Burlington moves forward with decades-old district heat plan

Published: Dec. 16, 2022 at 5:37 PM EST
Email This Link
Share on Pinterest
Share on LinkedIn

BURLINGTON, Vt. (WCAX) - Steam from Burlington Electric’s McNeil Generating Station would warm the hospital and parts of the UVM campus under a plan the city is pursuing. The decades-old district energy plan would also help the Queen City meet its climate goals.

For decades, the city of Burlington and city-owned electric department have been hoping to get the district energy proposals off the ground. Now, a scaled-back version of the plan is gaining steam.

Built in the 1980s, the McNeil Generating Station provides Burlington with around 35% of its electricity needs. But steam generated in the plant’s wood-fired boilers was also originally intended to be used as a heating source for parts of the city. Although multiple studies have gathered dust on shelves over the years, that capacity was never built out. But now the city is attempting to put all the pieces in place to make it happen to reduce the city’s reliance on fossil fuels.

“Could contribute a meaningful reduction for the commercial sector -- our analysis was between 11 and 15% emissions reduction for the commercial sector in Burlington. So, that makes this the single biggest step we could take to reducing emissions in this city,” said Burlington Electric’s Darren Springer.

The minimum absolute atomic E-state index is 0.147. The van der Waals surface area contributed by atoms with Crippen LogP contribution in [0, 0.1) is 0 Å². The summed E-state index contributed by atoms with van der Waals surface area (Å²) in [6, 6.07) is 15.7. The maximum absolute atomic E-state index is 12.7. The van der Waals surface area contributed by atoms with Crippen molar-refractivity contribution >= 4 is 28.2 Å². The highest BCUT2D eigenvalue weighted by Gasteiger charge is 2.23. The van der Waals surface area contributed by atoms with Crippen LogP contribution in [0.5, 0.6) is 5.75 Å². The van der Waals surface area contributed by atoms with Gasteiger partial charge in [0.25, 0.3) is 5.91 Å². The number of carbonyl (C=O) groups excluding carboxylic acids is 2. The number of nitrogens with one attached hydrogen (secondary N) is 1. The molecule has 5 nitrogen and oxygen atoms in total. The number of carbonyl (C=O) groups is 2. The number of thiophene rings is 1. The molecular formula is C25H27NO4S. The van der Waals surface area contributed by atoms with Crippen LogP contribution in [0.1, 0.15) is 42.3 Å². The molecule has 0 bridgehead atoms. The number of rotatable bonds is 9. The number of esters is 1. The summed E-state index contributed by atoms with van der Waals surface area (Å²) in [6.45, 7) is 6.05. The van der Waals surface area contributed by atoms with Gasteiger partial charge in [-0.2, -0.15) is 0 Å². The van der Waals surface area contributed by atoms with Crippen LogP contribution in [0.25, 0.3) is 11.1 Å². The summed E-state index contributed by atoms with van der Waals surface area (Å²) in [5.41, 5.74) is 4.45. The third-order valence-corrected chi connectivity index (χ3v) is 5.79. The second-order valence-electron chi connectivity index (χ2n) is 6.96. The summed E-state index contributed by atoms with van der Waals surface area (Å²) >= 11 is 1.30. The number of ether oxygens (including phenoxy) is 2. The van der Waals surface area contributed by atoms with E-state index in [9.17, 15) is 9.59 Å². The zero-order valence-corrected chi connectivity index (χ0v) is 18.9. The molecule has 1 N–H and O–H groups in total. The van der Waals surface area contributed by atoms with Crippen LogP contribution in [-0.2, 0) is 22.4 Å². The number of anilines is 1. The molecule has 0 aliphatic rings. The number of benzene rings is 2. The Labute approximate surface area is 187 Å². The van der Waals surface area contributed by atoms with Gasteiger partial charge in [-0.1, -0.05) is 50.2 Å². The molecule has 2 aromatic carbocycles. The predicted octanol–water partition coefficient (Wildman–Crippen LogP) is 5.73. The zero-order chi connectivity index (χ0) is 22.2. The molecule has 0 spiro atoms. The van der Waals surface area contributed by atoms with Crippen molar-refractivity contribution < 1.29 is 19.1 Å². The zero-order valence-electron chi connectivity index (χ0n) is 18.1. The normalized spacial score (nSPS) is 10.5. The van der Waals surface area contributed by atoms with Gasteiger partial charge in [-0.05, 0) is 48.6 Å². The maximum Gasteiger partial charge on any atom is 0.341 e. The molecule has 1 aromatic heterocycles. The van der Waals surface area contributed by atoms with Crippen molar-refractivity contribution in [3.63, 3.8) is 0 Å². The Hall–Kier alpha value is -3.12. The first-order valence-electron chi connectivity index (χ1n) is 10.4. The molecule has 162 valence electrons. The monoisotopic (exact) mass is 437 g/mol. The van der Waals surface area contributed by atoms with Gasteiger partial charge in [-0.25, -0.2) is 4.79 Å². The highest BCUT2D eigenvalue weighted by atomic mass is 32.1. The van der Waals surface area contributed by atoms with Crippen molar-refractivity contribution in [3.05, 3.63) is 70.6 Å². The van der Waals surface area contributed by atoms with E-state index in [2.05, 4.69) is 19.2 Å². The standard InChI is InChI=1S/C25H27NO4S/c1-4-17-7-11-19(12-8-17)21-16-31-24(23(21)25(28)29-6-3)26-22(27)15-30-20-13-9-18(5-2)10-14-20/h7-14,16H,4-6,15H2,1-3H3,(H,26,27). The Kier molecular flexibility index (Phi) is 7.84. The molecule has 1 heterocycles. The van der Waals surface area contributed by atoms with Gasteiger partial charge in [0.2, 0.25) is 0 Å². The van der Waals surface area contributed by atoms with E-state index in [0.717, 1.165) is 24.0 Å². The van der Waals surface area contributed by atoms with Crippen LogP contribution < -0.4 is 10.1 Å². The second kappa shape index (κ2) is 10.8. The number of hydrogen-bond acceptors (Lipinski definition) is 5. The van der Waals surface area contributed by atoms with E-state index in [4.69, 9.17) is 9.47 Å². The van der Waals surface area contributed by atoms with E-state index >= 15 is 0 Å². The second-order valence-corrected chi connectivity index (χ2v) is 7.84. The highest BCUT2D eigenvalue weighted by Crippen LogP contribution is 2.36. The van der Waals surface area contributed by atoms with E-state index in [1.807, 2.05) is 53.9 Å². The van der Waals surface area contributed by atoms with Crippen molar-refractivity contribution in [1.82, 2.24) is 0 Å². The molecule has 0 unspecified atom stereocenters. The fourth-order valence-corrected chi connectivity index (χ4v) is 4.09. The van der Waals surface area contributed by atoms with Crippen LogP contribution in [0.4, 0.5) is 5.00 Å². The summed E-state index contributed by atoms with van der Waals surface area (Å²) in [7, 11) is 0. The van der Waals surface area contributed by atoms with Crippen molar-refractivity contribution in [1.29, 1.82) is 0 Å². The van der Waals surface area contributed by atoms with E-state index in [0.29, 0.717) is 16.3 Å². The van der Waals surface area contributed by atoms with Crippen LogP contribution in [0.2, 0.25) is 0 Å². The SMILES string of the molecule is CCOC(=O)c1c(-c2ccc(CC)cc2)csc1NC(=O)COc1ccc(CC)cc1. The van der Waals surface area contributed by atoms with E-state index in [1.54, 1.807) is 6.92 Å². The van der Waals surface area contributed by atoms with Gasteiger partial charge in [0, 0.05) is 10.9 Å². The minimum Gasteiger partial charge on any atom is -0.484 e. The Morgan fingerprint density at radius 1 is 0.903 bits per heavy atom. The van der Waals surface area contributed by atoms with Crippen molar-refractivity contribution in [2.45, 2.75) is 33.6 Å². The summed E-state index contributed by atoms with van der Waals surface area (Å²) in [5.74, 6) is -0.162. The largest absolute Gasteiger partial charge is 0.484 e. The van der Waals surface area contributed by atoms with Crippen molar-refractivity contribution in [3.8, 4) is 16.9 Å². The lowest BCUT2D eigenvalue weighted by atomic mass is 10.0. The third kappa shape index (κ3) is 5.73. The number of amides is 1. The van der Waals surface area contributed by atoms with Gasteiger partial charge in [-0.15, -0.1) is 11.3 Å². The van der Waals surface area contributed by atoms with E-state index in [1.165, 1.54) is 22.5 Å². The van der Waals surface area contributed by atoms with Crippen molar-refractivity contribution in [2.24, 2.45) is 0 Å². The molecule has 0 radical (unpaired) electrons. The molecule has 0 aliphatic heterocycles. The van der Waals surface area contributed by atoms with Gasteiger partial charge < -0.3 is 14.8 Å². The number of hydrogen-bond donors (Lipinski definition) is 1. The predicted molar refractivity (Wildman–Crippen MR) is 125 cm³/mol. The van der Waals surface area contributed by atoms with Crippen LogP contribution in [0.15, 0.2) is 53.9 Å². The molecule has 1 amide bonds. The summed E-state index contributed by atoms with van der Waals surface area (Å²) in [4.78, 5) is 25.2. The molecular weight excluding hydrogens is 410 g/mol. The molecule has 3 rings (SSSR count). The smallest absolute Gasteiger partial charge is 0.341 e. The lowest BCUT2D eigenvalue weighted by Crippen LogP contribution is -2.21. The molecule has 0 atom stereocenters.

The idea for the $40 million project is that there would be a network of underground pipes going directly from McNeil to the UVM Medical Center. Though McNeil burns wood -- releasing carbon into the atmosphere -- the biomass facility still qualifies as renewable.

But critics say it’s not truly green energy and they question putting additional resources into the plant. “We should be phasing it out, not phasing it into further use. We are trying to say we are going to sell waste heat to UVM -- that means this plant operates long-term. And to sell waste heat, that means it’s gotta run. It’s totally backwards. We should be looking to close it down,” said former Burlington Public Works director Steve Goodkind.

But BED says that for now, McNeil is the best option. “If we want to continue to be 100% renewable in terms of our generation resources. You really can’t replace McNeil with today’s technology, with a different renewable, because they run at different times and they have different characteristics,” Springer said.

Burlington District Energy, a new nonprofit, has been set up to finance and manage the project and is in the process of obtaining an Act 250 permit. BED says taxpayers and ratepayers will not be impacted. Debt from the project would be paid off using the funds from those purchasing the steam, which they believe will be comparable to the price of natural gas and from the purchase of renewable district energy credits..